Last edited by henrya; 06-22-2021 at 08:30 PM.

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    Was this idea in the works before 2 x 4 x 8 studs went over $8? 23/32 plywood T & G sheathing was $95 when I was window shopping at HD after buying some electrical items this past Sunday.

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    I plan on ripping a few hundred board feet at a time........................I don't want flimsy track saws, don't want to snap chalk lines, or want to clamp on a straight edge................just want to be efficient.............

    The guy in this vid is not a metal worker, but his concept is what I'm after.................he fabbed his track and I want to find an extrusion that could work.............I may be dreaming and have to fab anyways..................


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    The only difference in function between the one made in the video and the festool version he compared it to is it lifts the saw further up from the surface of the board requiring a larger blade diameter to accomplish the same depth of cut.

    When you make/design your own, if it's going to be set on the workpiece like the other track saws, definitely use foam strips on the bottom. I've rarely, if ever, had to clamp the track to the workpiece because of the foam. I would also try to source an extrusion or design the sled so the saw rides closer to the workpiece. If you already have a saw to use that can cover the extra depth of the track when ripping 8/4 it won't matter.

    A few hundred feet at a time is low volume, any decent saw can handle that.

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    Quote Originally Posted by Rocketdc View Post
    The only difference in function between the one made in the video and the festool version he compared it to is it lifts the saw further up from the surface of the board requiring a larger blade diameter to accomplish the same depth of cut.

    When you make/design your own, if it's going to be set on the workpiece like the other track saws, definitely use foam strips on the bottom. I've rarely, if ever, had to clamp the track to the workpiece because of the foam. I would also try to source an extrusion or design the sled so the saw rides closer to the workpiece. If you already have a saw to use that can cover the extra depth of the track when ripping 8/4 it won't matter.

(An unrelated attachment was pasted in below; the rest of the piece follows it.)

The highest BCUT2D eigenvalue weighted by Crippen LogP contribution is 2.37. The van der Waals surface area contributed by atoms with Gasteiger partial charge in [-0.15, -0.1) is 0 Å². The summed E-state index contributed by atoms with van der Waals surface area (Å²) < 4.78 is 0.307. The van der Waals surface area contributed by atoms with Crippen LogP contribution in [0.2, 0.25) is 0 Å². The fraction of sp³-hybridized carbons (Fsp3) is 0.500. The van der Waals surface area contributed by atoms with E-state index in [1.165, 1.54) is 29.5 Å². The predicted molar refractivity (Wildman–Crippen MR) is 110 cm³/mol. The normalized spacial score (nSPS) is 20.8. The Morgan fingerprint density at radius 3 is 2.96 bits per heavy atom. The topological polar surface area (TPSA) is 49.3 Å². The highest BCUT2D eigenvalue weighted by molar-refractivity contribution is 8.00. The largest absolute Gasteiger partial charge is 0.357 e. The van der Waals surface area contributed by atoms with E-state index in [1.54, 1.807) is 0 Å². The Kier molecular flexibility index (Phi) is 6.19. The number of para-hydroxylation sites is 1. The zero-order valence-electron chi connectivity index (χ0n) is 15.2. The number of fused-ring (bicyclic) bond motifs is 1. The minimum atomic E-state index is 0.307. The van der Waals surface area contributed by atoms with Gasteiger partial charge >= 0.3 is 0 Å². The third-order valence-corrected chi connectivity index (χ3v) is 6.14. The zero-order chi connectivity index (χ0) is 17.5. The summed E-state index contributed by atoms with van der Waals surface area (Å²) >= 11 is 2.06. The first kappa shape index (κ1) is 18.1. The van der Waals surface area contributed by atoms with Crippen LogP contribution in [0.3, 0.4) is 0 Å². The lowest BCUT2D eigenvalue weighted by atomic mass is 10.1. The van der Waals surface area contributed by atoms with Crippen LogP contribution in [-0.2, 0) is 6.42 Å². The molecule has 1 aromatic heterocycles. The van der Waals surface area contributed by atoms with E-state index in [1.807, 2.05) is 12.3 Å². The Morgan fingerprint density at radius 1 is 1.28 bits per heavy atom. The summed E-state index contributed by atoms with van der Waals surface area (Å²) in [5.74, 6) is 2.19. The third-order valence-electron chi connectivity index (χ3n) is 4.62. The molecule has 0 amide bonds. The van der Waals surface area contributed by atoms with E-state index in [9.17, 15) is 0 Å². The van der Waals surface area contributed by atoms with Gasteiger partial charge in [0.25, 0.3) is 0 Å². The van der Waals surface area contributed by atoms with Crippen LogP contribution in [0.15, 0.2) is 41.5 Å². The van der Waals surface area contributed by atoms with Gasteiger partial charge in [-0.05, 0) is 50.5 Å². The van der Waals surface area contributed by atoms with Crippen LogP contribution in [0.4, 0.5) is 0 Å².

10-1/4" saw will more than handle the thicker material....................there will even be some 3" stuff to rip in the near future.................................I may just pick of a stick of either 3/8"or1/2"x10"x12' 6061 and make the track outa that...............I like the foam idea................some kind or urethane foam rubber would work well..................and to make the saw slide, a piece of delrin or even UHMW made into a skid/trolley to reduce friction.............(no metal to metal contact).........................still head scratchin though........

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    Quote Originally Posted by david n View Post
    10-1/4" saw will more than handle the thicker material....................there will even be some 3" stuff to rip in the near future.................................I may just pick of a stick of either 3/8"or1/2"x10"x12' 6061 and make the track outa that...............I like the foam idea................some kind or urethane foam rubber would work well..................and to make the saw slide, a piece of delrin or even UHMW made into a skid/trolley to reduce friction.............(no metal to metal contact).........................still head scratchin though........
    The plastic glide strips will help, especially with the larger 10-1/4" saw. Any foam or rubber that's soft enough to bite on the wood should be fine. Only other advice I'd give is make your track longer than the cut length so the saw is fully supported when it enters and exits the cut. It will give you a cleaner entry and exit that still utilizes the straight edge for the full cut. No need to overthink it, slap one together and plow through some lumber, if you need to make any adjustments you're more than capable.

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    Have you looked at 80/20 extrusions for the track?